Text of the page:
Tannins, compounds present in different plants, are complex molecules made up of about 12 to 16 phenolic groups, which gives them the great capacity to interact with other molecules of biological interest. For the most part, they are divided into hydrolyzable tannins and condensed tannins.

Tannins have defensive functions in plants, as they possess astringent and anti-nutritional (interfering with nutrient absorption) properties, such as the ability to bind to dietary proteins, preventing their absorption, which gives the plant protection against herbivores and insects.

These characteristics are also of interest to the food and health sectors; it has been reported that, under adequate doses of 1.5 to 2.5 grams per day, tannins present beneficial properties without being anti-nutritional. Some of the foods in which tannins are present are grapes, apples, berries, blueberries, sorghum, cocoa, hazelnuts, walnuts, cinnamon, and beverages such as red wine.

Different studies attribute beneficial properties to tannins, such as their antioxidant capacity, reduction of oxidative stress, prevention of cellular aging, as well as an antiproliferative, reducing factor, or with the capacity to stop the multiplication of cancer cells.

It has also been reported that they also have anti-inflammatory properties and help regulate the expression of certain genes (Nf-kb) related to this process, thus preventing other types of damage in the organism due to inflammation. Similarly, their great capacity to regulate glucose levels by promoting an increase in its uptake in the cell has also been associated.

Speaking of specific tannins, we can mention epicatechin, which has the capacity to reduce blood glucose by promoting the regeneration of pancreatic β-cells; the molecule epigallocatechin gallate, on the other hand, reduces the absorption of glucose ingested in the diet and also regulates glucose absorption by hepatocytes, possibly by regulating the redox state (reduction of oxidation), thus preventing cell damage due to oxidative stress.

One of the common sources of tannins is black tea, in which it has been reported that catechins inhibit enzymes related to carbohydrate digestion such as α-glucosidase and, thus, regulate their availability and absorption at the intestinal level.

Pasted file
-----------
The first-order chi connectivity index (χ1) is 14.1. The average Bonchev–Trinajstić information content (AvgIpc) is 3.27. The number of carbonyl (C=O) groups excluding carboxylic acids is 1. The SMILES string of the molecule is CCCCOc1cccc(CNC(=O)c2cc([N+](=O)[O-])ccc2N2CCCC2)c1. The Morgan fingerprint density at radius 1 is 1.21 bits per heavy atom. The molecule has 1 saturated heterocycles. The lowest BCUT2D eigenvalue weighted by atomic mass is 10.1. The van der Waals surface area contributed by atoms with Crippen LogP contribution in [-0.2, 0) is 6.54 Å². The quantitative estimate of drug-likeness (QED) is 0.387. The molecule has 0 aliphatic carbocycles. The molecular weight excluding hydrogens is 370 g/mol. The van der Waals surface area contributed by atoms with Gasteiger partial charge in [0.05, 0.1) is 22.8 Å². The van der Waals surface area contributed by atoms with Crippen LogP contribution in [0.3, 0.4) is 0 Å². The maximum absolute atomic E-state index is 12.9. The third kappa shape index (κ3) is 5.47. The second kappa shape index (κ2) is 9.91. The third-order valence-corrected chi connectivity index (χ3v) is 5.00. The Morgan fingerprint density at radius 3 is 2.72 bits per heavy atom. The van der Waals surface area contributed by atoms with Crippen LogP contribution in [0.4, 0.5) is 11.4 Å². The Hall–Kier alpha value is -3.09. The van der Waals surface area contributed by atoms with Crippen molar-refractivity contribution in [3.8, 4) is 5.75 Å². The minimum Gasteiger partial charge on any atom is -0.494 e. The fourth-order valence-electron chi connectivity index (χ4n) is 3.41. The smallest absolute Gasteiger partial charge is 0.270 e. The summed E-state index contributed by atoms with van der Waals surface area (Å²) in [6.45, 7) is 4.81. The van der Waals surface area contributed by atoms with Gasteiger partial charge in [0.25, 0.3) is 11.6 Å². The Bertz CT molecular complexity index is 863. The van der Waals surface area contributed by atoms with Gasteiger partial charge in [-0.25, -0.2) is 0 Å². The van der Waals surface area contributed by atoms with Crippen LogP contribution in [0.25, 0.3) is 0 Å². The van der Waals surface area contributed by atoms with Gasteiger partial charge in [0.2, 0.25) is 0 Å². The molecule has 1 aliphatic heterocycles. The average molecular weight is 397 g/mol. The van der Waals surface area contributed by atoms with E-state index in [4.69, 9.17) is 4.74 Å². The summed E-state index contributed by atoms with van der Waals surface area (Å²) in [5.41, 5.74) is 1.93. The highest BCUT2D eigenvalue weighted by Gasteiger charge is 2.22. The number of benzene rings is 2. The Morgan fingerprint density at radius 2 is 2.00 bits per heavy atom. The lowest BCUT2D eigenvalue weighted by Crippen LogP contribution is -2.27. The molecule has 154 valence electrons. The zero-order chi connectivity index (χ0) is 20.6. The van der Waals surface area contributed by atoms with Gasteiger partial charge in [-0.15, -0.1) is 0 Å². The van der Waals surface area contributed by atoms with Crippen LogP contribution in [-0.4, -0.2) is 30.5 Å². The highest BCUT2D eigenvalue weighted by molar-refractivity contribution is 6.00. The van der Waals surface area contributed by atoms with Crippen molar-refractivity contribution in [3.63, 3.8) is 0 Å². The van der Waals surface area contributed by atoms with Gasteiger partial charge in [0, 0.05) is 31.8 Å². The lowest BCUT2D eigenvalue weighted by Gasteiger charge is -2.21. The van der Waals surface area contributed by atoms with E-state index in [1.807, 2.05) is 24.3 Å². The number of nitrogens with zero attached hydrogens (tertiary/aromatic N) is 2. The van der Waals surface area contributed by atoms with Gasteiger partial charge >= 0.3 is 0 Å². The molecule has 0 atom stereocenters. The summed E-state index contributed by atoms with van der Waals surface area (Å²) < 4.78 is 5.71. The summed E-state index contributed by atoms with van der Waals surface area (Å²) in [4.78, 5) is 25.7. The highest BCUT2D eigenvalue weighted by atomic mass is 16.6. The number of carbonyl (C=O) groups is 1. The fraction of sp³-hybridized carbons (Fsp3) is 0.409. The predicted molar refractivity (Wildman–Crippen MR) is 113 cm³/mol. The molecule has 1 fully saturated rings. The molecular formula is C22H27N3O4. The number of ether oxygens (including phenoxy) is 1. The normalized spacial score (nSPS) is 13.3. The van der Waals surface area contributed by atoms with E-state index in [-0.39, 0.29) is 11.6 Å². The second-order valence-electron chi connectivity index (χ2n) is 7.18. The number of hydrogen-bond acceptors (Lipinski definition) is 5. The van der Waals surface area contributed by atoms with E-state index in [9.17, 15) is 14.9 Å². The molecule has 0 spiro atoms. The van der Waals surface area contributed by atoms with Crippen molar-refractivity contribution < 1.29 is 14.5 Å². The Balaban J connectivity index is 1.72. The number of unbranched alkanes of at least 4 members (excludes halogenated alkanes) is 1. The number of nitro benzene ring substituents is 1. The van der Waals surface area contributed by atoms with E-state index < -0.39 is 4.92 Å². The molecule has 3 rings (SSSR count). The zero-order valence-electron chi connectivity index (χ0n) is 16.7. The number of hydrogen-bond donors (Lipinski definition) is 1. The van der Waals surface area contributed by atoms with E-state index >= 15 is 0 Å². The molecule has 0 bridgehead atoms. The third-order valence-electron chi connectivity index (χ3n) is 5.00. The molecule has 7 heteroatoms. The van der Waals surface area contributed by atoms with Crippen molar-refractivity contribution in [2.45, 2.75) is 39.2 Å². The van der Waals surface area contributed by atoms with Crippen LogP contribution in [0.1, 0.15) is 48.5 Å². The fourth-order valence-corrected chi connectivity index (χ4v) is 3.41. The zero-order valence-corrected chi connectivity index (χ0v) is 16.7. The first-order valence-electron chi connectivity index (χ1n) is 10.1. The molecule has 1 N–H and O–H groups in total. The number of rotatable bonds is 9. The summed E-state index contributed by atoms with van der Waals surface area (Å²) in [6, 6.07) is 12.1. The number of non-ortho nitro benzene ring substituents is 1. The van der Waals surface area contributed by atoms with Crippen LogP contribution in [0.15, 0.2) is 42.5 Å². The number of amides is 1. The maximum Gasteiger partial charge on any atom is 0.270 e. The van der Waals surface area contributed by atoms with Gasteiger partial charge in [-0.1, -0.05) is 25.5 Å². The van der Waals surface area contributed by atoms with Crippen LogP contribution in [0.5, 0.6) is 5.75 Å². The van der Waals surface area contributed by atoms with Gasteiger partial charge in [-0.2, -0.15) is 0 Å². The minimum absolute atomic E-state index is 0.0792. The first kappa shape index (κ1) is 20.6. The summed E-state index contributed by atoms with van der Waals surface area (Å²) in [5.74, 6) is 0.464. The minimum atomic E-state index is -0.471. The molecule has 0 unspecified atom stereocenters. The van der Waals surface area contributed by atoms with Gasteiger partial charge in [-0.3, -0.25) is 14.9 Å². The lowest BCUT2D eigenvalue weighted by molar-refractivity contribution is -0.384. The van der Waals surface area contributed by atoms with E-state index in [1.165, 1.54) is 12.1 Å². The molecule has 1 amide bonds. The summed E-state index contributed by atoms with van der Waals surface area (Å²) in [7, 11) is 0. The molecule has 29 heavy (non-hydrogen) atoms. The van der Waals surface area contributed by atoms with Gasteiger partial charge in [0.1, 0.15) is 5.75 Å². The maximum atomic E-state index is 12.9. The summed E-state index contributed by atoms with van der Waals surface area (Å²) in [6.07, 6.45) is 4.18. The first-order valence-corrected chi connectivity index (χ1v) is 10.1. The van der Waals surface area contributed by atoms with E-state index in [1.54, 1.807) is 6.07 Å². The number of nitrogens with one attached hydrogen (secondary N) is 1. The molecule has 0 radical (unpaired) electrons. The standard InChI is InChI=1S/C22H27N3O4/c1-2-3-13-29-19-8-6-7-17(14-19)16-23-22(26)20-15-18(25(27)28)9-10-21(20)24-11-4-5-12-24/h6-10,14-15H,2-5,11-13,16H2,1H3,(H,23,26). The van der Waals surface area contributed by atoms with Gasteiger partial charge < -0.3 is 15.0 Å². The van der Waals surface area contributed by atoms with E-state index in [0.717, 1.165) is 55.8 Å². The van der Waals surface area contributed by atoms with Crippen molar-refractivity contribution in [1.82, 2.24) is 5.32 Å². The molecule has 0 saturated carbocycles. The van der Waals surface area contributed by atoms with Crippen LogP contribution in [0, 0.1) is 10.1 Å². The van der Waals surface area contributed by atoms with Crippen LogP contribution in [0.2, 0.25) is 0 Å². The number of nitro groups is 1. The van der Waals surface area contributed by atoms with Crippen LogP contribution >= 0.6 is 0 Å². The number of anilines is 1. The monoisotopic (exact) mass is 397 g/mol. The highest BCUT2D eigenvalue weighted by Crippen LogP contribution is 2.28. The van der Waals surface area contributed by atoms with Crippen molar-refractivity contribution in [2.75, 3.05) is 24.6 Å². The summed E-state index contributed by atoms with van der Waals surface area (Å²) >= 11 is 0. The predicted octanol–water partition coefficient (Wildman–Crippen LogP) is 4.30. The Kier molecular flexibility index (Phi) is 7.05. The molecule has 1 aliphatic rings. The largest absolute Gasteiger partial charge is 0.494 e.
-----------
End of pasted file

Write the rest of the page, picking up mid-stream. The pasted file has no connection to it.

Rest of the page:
Another attraction of tannins is at the industrial level, since they also contribute to the flavor and palatability (taste enjoyment) of wines and foods due to their astringent properties, to the tanning of skins in the textile industry, and in the production of inks and dyes, as well as in the pharmaceutical industry, where they are part of the formulation of antidiarrheal, antibacterial, antiviral, enzyme inhibitors, hepatoprotectors, and vasodilators, among others.

In conclusion, it is important to highlight that, although tannins have anti-nutritional potential, if they are consumed in doses below 2.5 grams, the beneficial contributions are preserved without reaching the negative effect. Some of the foods that have a higher concentration of tannins are fruits with bright colors in their skin, such as berries, grapes, blueberries, etc.

That is why the consumption of foods containing tannins (not exceeding 2.5 grams) can bring health benefits in the prevention of diseases related to oxidative stress and some chronic diseases such as diabetes, obesity, and metabolic syndrome.

It is also essential to continue with research that provides scientific bases on the different properties of tannins and their possible uses in daily life, as well as the types of tannins present in foods and their concentration in their different parts.

Sources and bibliography: Luis Aurelio Montoya Inzunza, science graduate student, and Erick Paul Gutiérrez Grijalva, Conacyt Chairs researcher assigned to the Regional Coordination of CIAD in Culiacán.